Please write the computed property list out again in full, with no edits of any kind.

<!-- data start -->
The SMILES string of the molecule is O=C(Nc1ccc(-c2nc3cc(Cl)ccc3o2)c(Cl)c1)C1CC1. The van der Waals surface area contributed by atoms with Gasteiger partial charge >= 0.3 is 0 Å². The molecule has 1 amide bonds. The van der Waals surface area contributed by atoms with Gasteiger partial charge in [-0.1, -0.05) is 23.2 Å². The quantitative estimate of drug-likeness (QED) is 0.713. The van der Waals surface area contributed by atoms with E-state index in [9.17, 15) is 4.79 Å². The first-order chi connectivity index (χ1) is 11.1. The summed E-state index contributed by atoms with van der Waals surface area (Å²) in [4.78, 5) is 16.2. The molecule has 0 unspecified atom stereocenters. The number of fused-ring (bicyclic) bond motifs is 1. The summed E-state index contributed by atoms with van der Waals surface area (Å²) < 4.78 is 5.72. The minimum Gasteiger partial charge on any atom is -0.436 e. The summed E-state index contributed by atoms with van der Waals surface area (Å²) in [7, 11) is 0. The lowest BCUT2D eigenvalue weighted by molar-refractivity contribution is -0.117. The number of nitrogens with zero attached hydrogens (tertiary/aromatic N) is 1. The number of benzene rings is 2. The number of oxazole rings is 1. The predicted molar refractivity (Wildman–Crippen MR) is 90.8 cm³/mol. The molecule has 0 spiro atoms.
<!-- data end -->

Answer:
The SMILES string of the molecule is O=C(Nc1ccc(-c2nc3cc(Cl)ccc3o2)c(Cl)c1)C1CC1. The van der Waals surface area contributed by atoms with Gasteiger partial charge >= 0.3 is 0 Å². The molecule has 1 amide bonds. The van der Waals surface area contributed by atoms with Gasteiger partial charge in [-0.1, -0.05) is 23.2 Å². The quantitative estimate of drug-likeness (QED) is 0.713. The van der Waals surface area contributed by atoms with E-state index in [9.17, 15) is 4.79 Å². The first-order chi connectivity index (χ1) is 11.1. The summed E-state index contributed by atoms with van der Waals surface area (Å²) in [4.78, 5) is 16.2. The molecule has 0 unspecified atom stereocenters. The number of fused-ring (bicyclic) bond motifs is 1. The summed E-state index contributed by atoms with van der Waals surface area (Å²) < 4.78 is 5.72. The minimum Gasteiger partial charge on any atom is -0.436 e. The summed E-state index contributed by atoms with van der Waals surface area (Å²) in [7, 11) is 0. The lowest BCUT2D eigenvalue weighted by molar-refractivity contribution is -0.117. The number of nitrogens with zero attached hydrogens (tertiary/aromatic N) is 1. The number of benzene rings is 2. The number of oxazole rings is 1. The predicted molar refractivity (Wildman–Crippen MR) is 90.8 cm³/mol. The molecule has 0 spiro atoms.